http://www.malleecma.vic.gov.au/jobs-tenders/expired/tender-tlm-condition-monitoring-2017-18-rfq00204/Reference%20document%20Brown%20et%20al.%202017%20-%20Draft%20ONLY.pdfhttp://www.malleecma.vic.gov.au/jobs-tenders/expired/tender-tlm-condition-monitoring-2017-18-rfq00204/Reference%20document%20Brown%20et%20al.%202017%20-%20Draft%20ONLY.pdfhttp://www.malleecma.vic.gov.au/jobs-tenders/expired/tender-tlm-condition-monitoring-2017-18-rfq00204/Reference%20document%20Brown%20et%20al.%202017%20-%20Draft%20ONLY.pdfhttp://www.malleecma.vic.gov.au/jobs-tenders/expired/tender-tlm-condition-monitoring-2017-18-rfq00204/Reference%20document%20Brown%20et%20al.%202017%20-%20Draft%20ONLY.pdfhttp://www.malleecma.vic.gov.au/jobs-tenders/expired/tender-tlm-condition-monitoring-2017-18-rfq00204/Reference%20document%20Brown%20et%20al.%202017%20-%20Draft%20ONLY.pdfhttp://www.malleecma.vic.gov.au/jobs-tenders/expired/tender-tlm-condition-monitoring-2017-18-rfq00204/Reference%20document%20Brown%20et%20al.%202017%20-%20Draft%20ONLY.pdfhttps://onlinelibrary.wiley.com/doi/full/10.1111/emr.12288https://www.researchgate.net/profile/Jason_Nicol/publication/319535493_Chowilla_Icon_Site_-_Floodplain_Vegetation_Monitoring_2017_Interim_Report/links/59b22375aca2728472d14980/Chowilla-Icon-Site-Floodplain-Vegetation-Monitoring-2017-Interim-Report.pdfhttps://www.researchgate.net/profile/Jason_Nicol/publication/319535493_Chowilla_Icon_Site_-_Floodplain_Vegetation_Monitoring_2017_Interim_Report/links/59b22375aca2728472d14980/Chowilla-Icon-Site-Floodplain-Vegetation-Monitoring-2017-Interim-Report.pdfhttps://www.researchgate.net/profile/Jason_Nicol/publication/319535493_Chowilla_Icon_Site_-_Floodplain_Vegetation_Monitoring_2017_Interim_Report/links/59b22375aca2728472d14980/Chowilla-Icon-Site-Floodplain-Vegetation-Monitoring-2017-Interim-Report.pdfhttps://www.researchgate.net/profile/Jason_Nicol/publication/319535493_Chowilla_Icon_Site_-_Floodplain_Vegetation_Monitoring_2017_Interim_Report/links/59b22375aca2728472d14980/Chowilla-Icon-Site-Floodplain-Vegetation-Monitoring-2017-Interim-Report.pdf

  • Organisation Document title Page

    number Murray–Darling Basin Authority Icon site condition 23

    http://pir.sa.gov.au/__data/assets/pdf_file/0016/310903/Chowilla_Icon_Site_Fish_Assemblage_Condition_Monitoring_2017.pdf

    Lower Lakes, Coorong and Murray Mouth • Nicol, J.M., Frahn, K.A., Gehrig, S.L. and Marsland, K.B. (2017). Lower Lakes Vegetation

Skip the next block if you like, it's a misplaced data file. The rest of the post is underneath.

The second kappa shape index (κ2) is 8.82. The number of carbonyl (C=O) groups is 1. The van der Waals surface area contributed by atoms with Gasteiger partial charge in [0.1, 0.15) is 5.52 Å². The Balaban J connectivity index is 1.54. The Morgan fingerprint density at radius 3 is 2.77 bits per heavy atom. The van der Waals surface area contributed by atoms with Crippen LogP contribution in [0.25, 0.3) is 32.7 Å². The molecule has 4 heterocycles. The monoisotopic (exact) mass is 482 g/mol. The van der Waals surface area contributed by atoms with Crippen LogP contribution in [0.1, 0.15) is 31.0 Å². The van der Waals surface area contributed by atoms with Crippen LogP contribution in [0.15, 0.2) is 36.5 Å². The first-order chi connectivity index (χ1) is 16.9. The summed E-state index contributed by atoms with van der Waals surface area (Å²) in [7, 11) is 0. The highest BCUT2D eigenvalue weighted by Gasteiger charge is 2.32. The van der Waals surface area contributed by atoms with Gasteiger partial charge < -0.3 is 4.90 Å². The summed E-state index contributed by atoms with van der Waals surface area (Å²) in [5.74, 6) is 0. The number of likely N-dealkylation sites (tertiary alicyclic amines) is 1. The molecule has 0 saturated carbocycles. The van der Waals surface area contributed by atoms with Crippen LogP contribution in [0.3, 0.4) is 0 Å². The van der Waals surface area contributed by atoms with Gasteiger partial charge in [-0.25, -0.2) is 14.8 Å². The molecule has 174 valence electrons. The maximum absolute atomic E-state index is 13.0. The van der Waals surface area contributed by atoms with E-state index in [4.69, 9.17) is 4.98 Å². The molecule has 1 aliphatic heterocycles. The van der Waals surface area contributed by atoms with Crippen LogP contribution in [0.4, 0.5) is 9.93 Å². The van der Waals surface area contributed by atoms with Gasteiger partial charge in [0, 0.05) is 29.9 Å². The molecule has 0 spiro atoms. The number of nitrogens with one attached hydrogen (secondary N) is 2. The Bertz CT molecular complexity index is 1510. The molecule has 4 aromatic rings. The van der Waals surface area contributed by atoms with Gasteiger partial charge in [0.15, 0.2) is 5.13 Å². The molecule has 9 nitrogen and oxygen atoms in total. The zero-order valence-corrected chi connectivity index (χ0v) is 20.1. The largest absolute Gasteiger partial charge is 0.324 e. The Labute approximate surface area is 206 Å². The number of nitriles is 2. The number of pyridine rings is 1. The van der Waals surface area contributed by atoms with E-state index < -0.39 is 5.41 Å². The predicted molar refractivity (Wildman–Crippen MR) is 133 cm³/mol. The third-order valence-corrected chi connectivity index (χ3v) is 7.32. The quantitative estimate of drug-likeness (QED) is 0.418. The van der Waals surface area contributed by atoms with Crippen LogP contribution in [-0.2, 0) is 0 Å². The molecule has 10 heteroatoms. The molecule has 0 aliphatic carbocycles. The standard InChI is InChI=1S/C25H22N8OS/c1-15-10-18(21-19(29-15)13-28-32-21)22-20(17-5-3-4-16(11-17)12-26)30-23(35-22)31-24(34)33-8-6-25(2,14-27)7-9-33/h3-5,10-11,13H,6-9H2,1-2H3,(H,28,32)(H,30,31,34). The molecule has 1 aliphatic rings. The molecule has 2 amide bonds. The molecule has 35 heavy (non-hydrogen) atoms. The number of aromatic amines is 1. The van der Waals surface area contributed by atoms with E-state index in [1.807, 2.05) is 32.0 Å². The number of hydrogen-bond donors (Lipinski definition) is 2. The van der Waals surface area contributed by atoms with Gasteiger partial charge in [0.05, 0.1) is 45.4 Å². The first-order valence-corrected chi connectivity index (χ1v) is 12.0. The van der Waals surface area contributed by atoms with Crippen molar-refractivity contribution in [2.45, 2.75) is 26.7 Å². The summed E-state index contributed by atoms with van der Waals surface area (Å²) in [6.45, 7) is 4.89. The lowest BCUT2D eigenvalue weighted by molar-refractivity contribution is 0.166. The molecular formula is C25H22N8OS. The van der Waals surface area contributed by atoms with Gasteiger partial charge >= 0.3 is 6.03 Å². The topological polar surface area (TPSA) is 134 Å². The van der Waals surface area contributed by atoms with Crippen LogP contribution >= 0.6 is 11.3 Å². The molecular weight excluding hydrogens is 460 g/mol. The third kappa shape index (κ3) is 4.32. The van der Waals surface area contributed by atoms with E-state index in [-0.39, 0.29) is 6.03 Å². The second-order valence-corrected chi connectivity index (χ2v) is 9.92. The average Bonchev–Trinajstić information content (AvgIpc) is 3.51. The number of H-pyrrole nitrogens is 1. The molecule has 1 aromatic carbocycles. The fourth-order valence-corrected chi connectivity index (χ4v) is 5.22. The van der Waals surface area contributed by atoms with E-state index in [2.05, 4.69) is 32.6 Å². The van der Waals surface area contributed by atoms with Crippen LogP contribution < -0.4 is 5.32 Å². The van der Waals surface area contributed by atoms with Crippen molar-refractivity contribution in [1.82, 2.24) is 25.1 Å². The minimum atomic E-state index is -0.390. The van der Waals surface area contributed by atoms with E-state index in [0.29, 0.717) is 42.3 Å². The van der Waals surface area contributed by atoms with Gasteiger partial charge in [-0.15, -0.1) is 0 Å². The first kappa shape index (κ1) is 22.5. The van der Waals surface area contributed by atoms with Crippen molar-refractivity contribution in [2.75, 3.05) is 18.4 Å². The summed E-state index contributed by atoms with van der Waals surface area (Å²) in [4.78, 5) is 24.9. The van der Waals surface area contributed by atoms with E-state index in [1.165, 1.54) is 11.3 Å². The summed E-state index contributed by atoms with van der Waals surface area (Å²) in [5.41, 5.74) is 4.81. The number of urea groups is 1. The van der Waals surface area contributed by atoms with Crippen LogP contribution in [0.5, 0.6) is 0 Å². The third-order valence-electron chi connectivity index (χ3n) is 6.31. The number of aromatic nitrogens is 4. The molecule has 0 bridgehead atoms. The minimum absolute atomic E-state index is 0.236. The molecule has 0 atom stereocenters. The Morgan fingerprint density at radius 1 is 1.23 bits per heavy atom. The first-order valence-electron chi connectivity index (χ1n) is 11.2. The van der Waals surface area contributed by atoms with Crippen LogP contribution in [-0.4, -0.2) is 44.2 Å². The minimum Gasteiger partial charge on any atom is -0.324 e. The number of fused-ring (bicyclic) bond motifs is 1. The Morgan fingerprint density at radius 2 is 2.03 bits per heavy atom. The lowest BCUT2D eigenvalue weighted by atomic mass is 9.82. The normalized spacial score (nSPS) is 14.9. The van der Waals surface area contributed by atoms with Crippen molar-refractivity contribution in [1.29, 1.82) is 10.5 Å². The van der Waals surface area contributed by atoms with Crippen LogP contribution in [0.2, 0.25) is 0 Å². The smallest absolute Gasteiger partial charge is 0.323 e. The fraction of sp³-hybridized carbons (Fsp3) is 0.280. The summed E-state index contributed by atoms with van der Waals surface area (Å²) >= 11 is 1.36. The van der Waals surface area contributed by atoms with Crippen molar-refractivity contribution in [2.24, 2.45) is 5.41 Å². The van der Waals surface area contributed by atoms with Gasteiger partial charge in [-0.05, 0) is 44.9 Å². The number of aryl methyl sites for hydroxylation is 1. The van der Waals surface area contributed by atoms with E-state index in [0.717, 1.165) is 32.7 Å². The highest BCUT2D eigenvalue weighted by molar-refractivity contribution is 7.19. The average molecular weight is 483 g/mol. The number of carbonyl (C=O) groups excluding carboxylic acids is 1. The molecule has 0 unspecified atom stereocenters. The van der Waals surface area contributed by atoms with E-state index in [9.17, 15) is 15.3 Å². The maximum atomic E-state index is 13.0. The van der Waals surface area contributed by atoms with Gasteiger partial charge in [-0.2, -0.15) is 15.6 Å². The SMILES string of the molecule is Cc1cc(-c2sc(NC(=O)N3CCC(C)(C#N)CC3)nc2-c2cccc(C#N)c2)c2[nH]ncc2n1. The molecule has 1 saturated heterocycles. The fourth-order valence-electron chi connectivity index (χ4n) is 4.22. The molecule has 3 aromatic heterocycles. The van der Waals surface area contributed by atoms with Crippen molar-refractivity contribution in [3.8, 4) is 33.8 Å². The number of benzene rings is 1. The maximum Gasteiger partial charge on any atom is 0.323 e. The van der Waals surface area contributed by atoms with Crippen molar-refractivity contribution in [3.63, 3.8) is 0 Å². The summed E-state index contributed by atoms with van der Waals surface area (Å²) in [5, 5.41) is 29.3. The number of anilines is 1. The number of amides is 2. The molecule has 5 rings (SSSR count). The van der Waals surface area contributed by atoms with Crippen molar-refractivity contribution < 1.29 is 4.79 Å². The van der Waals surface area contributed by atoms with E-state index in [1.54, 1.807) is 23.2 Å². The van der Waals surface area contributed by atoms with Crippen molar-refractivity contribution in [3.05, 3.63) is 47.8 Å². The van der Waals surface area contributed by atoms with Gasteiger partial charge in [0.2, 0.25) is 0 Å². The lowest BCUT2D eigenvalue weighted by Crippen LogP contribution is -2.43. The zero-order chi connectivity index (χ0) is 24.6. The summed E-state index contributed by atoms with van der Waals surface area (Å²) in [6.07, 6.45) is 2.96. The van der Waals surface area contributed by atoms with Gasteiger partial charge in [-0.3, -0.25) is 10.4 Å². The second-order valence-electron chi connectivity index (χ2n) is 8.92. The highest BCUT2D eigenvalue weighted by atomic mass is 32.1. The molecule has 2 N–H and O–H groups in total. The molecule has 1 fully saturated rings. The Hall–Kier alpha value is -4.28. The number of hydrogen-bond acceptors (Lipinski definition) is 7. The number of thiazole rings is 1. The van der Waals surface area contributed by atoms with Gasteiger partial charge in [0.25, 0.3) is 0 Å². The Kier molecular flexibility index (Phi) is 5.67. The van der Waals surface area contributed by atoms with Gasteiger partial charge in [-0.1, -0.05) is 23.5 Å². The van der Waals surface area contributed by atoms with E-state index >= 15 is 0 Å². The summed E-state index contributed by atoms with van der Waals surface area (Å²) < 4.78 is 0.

Condition Monitoring – 2016–17. South Australian Research and Development Institute (Aquatic Sciences), Adelaide.

    • Paton, DC, Paton, FL and Bailey, CP (2017a). Monitoring of Ruppia tuberosa in the southern Coorong, summer 2016–17. (University of Adelaide, Adelaide)

    • Paton, DC, Paton, FL and Bailey, CP (2017b). Condition monitoring of the Lower Lakes, Murray Mouth and Coorong Icon Site: Waterbirds in the Coorong and Lower Lakes 2017.

    • Bice, C, Zampatti, B, Fredburg J (2017). Fish assemblage structure, movement and recruitment in the Coorong and Lower Lakes in 2016/17.

    • Wedderburn, S and Barnes, T. (2017). Condition monitoring of threatened fish populations in Lakes Alexandrina and Albert. Report to the Murray–Darling Basin Authority and Dept of Environment, Water and Natural Resources.

    • Ye, Q., Giatas, G., Short, D. and Bucater, L. (2018). Coorong fish condition monitoring 2016/17: Black bream (Acanthopagrus butcheri), greenback flounder (Rhombosolea tapirina) and smallmouth hardyhead (Atherinosoma microstoma) populations.

    • Dittmann, S. Jessup-Case, H., Lam Gordillo, O. & Baring R. 2017. Benthic macroinvertebrate survey 2016–2017: Coorong and Murray Mouth Icon Site. Report for the Department of Environment, Water and Natural Resources and the Murray–Darling Basin Authority

    http://pir.sa.gov.au/__data/assets/pdf_file/0016/310903/Chowilla_Icon_Site_Fish_Assemblage_Condition_Monitoring_2017.pdfhttp://pir.sa.gov.au/__data/assets/pdf_file/0016/310903/Chowilla_Icon_Site_Fish_Assemblage_Condition_Monitoring_2017.pdfhttps://www.mdba.gov.au/sites/default/files/pubs/lower-lakes-vegetation-monitoring-2016-17.pdfhttps://www.mdba.gov.au/sites/default/files/pubs/lower-lakes-vegetation-monitoring-2016-17.pdfhttps://www.mdba.gov.au/sites/default/files/pubs/lower-lakes-vegetation-monitoring-2016-17.pdfhttps://data.gov.au/dataset/ruppia-monitoring-southern-coorong/resource/34e95354-eeb4-47e2-8139-59c59308d26dhttps://data.gov.au/dataset/ruppia-monitoring-southern-coorong/resource/34e95354-eeb4-47e2-8139-59c59308d26dhttps://www.mdba.gov.au/sites/default/files/pubs/coorong-fish-intervention-monitoring-2016-17.pdfhttps://www.mdba.gov.au/sites/default/files/pubs/coorong-fish-intervention-monitoring-2016-17.pdf

  • Office locations Adelaide Albury-Wodonga Canberra Toowoomba

    mdba.gov.au 1800 230 067 [email protected]

    http://www.mdba.gov.au/mailto:[email protected]

    Executive summaryIntroductionThis report

    Icon sites watering historyPerformance against icon site ecological objectivesProgress against ecological themesConclusionsNext stepsReferences and further readingAppendix A — Summary of watering history and use of environmental worksAppendix B — Performance across icon sites from 2006–07 to 2016–17 by ecological themeAppendix C — 2016–17 Icon site monitoring reportsBarmah–Millewa ForestKoondrook–Perricoota ForestGunbower ForestHattah LakesLindsay–Mulcra–Wallpolla IslandsChowillaLower Lakes, Coorong and Murray Mouth